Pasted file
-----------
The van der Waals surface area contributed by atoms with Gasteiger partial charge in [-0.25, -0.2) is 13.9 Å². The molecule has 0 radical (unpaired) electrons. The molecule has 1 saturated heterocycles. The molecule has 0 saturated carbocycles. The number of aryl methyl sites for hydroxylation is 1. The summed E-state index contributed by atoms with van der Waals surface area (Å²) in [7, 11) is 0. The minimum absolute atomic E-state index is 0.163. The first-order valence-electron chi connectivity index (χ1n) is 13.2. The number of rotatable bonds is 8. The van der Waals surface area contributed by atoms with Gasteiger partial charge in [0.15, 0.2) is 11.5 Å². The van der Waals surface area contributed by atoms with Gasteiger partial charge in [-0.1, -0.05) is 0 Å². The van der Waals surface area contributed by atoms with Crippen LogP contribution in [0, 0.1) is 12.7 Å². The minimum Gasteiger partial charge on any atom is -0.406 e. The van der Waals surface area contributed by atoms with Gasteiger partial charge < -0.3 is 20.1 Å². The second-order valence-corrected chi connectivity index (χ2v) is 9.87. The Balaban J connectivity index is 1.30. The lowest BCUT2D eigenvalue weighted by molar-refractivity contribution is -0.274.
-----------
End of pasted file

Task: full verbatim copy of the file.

The van der Waals surface area contributed by atoms with Gasteiger partial charge in [-0.25, -0.2) is 13.9 Å². The molecule has 0 radical (unpaired) electrons. The molecule has 1 saturated heterocycles. The molecule has 0 saturated carbocycles. The number of aryl methyl sites for hydroxylation is 1. The summed E-state index contributed by atoms with van der Waals surface area (Å²) in [7, 11) is 0. The minimum absolute atomic E-state index is 0.163. The first-order valence-electron chi connectivity index (χ1n) is 13.2. The number of rotatable bonds is 8. The van der Waals surface area contributed by atoms with Gasteiger partial charge in [0.15, 0.2) is 11.5 Å². The van der Waals surface area contributed by atoms with Gasteiger partial charge in [-0.1, -0.05) is 0 Å². The van der Waals surface area contributed by atoms with Crippen LogP contribution in [0, 0.1) is 12.7 Å². The minimum Gasteiger partial charge on any atom is -0.406 e. The van der Waals surface area contributed by atoms with Gasteiger partial charge < -0.3 is 20.1 Å². The second-order valence-corrected chi connectivity index (χ2v) is 9.87. The Balaban J connectivity index is 1.30. The lowest BCUT2D eigenvalue weighted by molar-refractivity contribution is -0.274.